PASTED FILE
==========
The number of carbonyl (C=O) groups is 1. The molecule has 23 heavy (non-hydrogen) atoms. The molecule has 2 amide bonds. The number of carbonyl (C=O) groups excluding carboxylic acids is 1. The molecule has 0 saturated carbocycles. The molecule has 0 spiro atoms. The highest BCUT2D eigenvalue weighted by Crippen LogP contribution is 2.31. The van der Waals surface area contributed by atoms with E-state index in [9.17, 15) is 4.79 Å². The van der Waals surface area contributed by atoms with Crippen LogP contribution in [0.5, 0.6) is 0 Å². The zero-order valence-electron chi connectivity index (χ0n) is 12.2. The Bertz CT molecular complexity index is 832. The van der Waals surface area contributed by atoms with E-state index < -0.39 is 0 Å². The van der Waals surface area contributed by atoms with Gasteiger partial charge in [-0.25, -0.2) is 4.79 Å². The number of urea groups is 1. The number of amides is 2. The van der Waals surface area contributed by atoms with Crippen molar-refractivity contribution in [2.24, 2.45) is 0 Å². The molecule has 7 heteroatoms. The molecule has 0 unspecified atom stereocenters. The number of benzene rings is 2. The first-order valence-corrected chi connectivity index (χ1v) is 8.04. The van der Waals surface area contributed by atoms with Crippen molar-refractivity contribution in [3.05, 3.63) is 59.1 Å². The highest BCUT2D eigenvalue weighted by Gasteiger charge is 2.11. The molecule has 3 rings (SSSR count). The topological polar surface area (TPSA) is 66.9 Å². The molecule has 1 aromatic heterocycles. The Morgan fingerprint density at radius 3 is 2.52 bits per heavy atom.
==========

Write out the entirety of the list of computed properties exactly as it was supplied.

The number of carbonyl (C=O) groups is 1. The molecule has 23 heavy (non-hydrogen) atoms. The molecule has 2 amide bonds. The number of carbonyl (C=O) groups excluding carboxylic acids is 1. The molecule has 0 saturated carbocycles. The molecule has 0 spiro atoms. The highest BCUT2D eigenvalue weighted by Crippen LogP contribution is 2.31. The van der Waals surface area contributed by atoms with E-state index in [9.17, 15) is 4.79 Å². The van der Waals surface area contributed by atoms with Crippen LogP contribution in [0.5, 0.6) is 0 Å². The zero-order valence-electron chi connectivity index (χ0n) is 12.2. The Bertz CT molecular complexity index is 832. The van der Waals surface area contributed by atoms with E-state index < -0.39 is 0 Å². The van der Waals surface area contributed by atoms with Gasteiger partial charge in [-0.25, -0.2) is 4.79 Å². The number of urea groups is 1. The number of amides is 2. The van der Waals surface area contributed by atoms with Crippen molar-refractivity contribution in [2.24, 2.45) is 0 Å². The molecule has 7 heteroatoms. The molecule has 0 unspecified atom stereocenters. The number of benzene rings is 2. The first-order valence-corrected chi connectivity index (χ1v) is 8.04. The van der Waals surface area contributed by atoms with Crippen molar-refractivity contribution in [3.05, 3.63) is 59.1 Å². The highest BCUT2D eigenvalue weighted by Gasteiger charge is 2.11. The molecule has 3 rings (SSSR count). The topological polar surface area (TPSA) is 66.9 Å². The molecule has 1 aromatic heterocycles. The Morgan fingerprint density at radius 3 is 2.52 bits per heavy atom.